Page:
A Jar of Mayonnaise, Laughter and Tears

mayo

How can a jar of mayonnaise move me to tears? Let me try to explain. I am two finals from my Bachelor’s degree. Thirty years in the making while having six children, ending a bad marriage after 26 years only to find the love of my life and having to relinquish him in death. Finishing…anything…well…has eluded me for decades. It used to be so important to me. Now, the closer I am to completing my degree, the more of a non-event it becomes. Filtering life through death will do that. I’m also 51 years old and I still feel love for a dead man. The kicker is I’m a Psychology major and aspire to be a counselor. I confess I’ve not had the emotional reserve to contribute much to my on-line support groups lately. I’ve been functioning more as a voyeur. I easily become lost in cyber-world connections because I am immeasurably grateful and needy of the instant family of support that unites us all.

So back to the story.

I finally have time to make tuna-fish and I grab a jar of mayo out of the pantry. I bought it from the warehouse store so it’s a big one. I decide I should check the expiration date and I feel the tears come. That is one of the many love things Dennis always did for me.

As a full-time student and a single Mom consumed by life and other no need to mentionables, time is a resource I never have enough of. Dennis went through my pantry once and found things 3 years old (gasp) and made it a mission of his to keep me healthy by keeping my pantry current. So, I start to open the jar, but it’s too big for my hands. I can’t do it. I blubber as I curse him for checking out on me. And as I’m sobbing, aching from the anguish I’ve been stifling as I go through the motions of life, missing the arms and warmth and protection of my guy, I’m also laughing and irate at how grief is just so relentless in every nuance of my life.

Part of me wants to be angry at the menace of grief, but another part of me treasures the thoughts that are both painful and the most loving at the same time. This is what grief does. Sometimes I think the pain lingers because I don’t want to lose all the memories. I just don’t want to lose any more. The mayonnaise jar moves me to tears of happiness because he loved me so. So tenderly, so-just-right-for-me. The mayonnaise jar moves me to tears because I don’t have him anymore ~just the memories~ of the love he gave me.
I was able to open the jar, remember to check the date and continue on amidst laughter and tears.

Violating A Social Norm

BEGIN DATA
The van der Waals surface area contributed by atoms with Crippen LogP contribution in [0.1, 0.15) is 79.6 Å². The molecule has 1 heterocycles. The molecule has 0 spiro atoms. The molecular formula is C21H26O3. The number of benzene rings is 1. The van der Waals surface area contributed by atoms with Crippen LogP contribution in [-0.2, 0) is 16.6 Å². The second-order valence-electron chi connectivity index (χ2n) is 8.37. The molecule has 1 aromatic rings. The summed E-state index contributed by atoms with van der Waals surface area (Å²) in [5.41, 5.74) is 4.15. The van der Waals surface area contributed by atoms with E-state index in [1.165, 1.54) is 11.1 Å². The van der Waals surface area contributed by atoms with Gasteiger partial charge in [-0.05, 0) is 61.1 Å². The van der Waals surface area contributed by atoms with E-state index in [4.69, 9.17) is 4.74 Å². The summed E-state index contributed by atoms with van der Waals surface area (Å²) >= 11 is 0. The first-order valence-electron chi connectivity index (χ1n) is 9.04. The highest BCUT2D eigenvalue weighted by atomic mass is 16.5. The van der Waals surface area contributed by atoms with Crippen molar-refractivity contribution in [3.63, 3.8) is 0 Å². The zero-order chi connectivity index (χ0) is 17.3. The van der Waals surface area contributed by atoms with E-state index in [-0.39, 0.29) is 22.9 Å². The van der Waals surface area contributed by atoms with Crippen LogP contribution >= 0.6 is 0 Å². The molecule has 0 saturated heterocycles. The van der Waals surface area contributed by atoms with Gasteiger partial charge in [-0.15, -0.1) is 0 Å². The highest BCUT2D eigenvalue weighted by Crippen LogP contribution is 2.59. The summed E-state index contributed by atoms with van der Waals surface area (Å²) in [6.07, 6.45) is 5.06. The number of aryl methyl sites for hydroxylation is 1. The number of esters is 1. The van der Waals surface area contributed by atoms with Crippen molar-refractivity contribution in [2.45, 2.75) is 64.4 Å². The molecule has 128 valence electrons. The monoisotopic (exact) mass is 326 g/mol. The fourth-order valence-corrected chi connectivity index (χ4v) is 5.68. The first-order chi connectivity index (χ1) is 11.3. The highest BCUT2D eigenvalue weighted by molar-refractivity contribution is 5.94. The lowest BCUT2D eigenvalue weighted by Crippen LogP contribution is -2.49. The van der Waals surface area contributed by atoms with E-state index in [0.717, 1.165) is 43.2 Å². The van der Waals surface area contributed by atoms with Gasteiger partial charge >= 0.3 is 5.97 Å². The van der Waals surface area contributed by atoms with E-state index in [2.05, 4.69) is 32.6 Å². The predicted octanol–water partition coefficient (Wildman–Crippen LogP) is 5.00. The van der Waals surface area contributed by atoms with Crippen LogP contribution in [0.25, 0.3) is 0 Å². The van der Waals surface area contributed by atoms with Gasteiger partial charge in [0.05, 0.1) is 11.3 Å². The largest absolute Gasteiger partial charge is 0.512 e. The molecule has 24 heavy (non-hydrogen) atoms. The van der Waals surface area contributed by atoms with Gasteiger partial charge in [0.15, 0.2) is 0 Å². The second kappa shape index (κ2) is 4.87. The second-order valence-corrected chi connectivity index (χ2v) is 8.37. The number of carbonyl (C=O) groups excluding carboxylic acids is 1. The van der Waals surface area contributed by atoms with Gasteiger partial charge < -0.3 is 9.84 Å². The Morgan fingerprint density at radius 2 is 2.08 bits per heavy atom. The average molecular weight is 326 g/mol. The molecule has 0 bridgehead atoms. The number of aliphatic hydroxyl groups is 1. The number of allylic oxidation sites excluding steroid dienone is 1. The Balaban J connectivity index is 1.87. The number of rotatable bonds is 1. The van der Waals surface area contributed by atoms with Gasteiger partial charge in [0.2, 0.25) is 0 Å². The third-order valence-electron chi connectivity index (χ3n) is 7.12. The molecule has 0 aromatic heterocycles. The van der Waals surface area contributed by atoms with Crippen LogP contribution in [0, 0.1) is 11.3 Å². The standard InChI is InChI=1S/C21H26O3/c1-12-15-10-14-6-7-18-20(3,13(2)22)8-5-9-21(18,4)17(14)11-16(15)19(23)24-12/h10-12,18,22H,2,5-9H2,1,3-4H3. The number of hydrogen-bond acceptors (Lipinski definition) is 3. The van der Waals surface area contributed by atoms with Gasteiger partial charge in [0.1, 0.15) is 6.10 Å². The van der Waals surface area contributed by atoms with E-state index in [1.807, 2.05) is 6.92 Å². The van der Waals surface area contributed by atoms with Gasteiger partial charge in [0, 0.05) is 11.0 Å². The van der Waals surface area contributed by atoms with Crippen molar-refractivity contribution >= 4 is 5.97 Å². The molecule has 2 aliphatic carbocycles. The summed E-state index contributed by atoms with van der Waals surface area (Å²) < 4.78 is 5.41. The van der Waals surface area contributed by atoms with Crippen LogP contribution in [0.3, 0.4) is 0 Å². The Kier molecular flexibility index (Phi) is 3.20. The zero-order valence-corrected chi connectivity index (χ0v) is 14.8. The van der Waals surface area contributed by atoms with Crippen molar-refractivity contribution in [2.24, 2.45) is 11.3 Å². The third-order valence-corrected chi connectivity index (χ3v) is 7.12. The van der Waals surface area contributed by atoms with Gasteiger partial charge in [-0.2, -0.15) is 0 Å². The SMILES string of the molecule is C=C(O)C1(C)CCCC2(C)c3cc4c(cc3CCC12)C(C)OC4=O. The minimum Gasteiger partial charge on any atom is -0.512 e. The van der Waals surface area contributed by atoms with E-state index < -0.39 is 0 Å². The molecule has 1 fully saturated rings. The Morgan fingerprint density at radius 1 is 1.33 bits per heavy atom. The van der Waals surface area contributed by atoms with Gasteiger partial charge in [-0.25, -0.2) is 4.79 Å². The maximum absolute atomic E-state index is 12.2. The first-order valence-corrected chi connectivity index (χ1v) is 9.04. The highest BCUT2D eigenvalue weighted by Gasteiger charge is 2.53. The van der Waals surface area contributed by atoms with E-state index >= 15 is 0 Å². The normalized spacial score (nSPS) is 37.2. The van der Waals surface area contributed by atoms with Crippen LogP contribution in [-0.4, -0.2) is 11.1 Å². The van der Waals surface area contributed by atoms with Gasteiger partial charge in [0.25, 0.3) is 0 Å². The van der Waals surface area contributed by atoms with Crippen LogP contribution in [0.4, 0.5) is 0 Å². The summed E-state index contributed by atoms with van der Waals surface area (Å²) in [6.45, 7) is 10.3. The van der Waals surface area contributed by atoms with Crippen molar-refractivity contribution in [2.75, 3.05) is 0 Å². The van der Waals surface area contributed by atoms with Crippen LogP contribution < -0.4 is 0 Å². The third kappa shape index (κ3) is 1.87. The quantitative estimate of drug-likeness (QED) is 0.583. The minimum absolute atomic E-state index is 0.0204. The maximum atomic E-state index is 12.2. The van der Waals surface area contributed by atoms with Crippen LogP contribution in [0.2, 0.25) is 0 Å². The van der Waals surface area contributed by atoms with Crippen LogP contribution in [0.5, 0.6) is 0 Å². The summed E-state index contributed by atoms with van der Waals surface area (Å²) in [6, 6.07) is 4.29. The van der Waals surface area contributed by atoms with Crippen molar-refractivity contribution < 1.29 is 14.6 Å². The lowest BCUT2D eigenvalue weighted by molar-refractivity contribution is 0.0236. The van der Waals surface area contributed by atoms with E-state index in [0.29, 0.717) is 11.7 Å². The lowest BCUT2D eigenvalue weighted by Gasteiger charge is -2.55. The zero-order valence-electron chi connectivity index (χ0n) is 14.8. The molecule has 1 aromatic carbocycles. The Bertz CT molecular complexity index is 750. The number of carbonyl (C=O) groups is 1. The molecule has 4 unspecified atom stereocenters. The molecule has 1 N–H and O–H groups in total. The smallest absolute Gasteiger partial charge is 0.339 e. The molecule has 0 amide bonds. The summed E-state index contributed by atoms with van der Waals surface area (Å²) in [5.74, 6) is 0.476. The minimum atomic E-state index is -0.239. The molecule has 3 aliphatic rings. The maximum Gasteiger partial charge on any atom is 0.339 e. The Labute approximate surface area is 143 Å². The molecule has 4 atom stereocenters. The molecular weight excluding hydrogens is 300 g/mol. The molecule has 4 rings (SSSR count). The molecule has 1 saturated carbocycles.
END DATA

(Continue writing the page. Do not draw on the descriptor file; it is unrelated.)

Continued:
Violating a Social Norm
I’ve discovered I am a prankster, not through this assignment though. I’ve coined the phrase that I believe humor is the flip side of critical thinking. I see things differently and often wonder, what if? When considering ideas for the assignment, I wanted something with a bit more shock value. I often find myself jumping up and down in a checkout line because I usually have to go to the bathroom, and it’s worse in the winter. I have also been known to break into the song, “If you don’t know me by now….” in a crowded elevator. It has elicited laughter and usually breaks the tension. If people entered with stoic blank public expressions, they leave with smiles. I often wonder what the people waiting outside the elevator door think when we exit smiling. So when I was given permission to violate a social norm, I immediately knew what I wanted to try.
I have commented to a few of my older children that some day, I wanted to stand at the bottom of the escalator near the baggage claim with the limo drivers who hold up signs with the name of the party they are contracted for; only I wanted a sign that read something humorous, that would catch patrons off guard…just to see the reaction I would get. I ended up going with 3 options: Kidney for Sale, Mr. Right, and I’m here for YOU! For some reason none of my daughters wanted to come with me.
I had fun introducing myself to the people at the base of the escalator, two of which were drivers. They seemed to find the situation or the potential scenario amusing. I hesitated with the kidney sign and ended up not using it at all. I think it had great shock value, but I was more concerned about offending someone. As a licensed massage therapist who went through a medical massage program, I’d spent time with people forced to live on dialysis. It’s no laughing matter. I am sensitive to the plight of others and just didn’t feel comfortable exploiting someone else’s misfortune to fulfill my intention.
I must say I was inhibited to hold up Mr. Right. I didn’t want to look desperate or like I was soliciting. But then I chose to adopt the thought that I could be meeting my boyfriend and this was a joke for him. That mindset gave me the courage to endure the scowls from women and grins from men. I was also deliberately avoided (eye contact) and some people just didn’t get it or find it funny. No one said anything negative to me directly, but I sensed it might have sparked comments. Two guys did ask if I found him or was still looking.
My maiden name was Wright and my dad was a ladies man. He had a nametag he wore for work. He told me he used the line, “Didn’t your mother tell you you’d meet me some day?” That must be where my sense of humor originated from and why I’ve wanted to act out the fantasy! The other sign didn’t have as strong a reaction. The consensus was more of confused bewilderment mixed with polite smiles. I was pressed for time and didn’t hang around for another onslaught of people. I came away with a lot of reflection about myself. The public response was in line with my expectations. I definitely felt gender bias in reactions from women compared to men. I’m sure my age and self-concept allowed for my ability to risk. I also believe I have acquired strength and conviction to “stand alone” with regard to concepts that aren’t as light and amusing.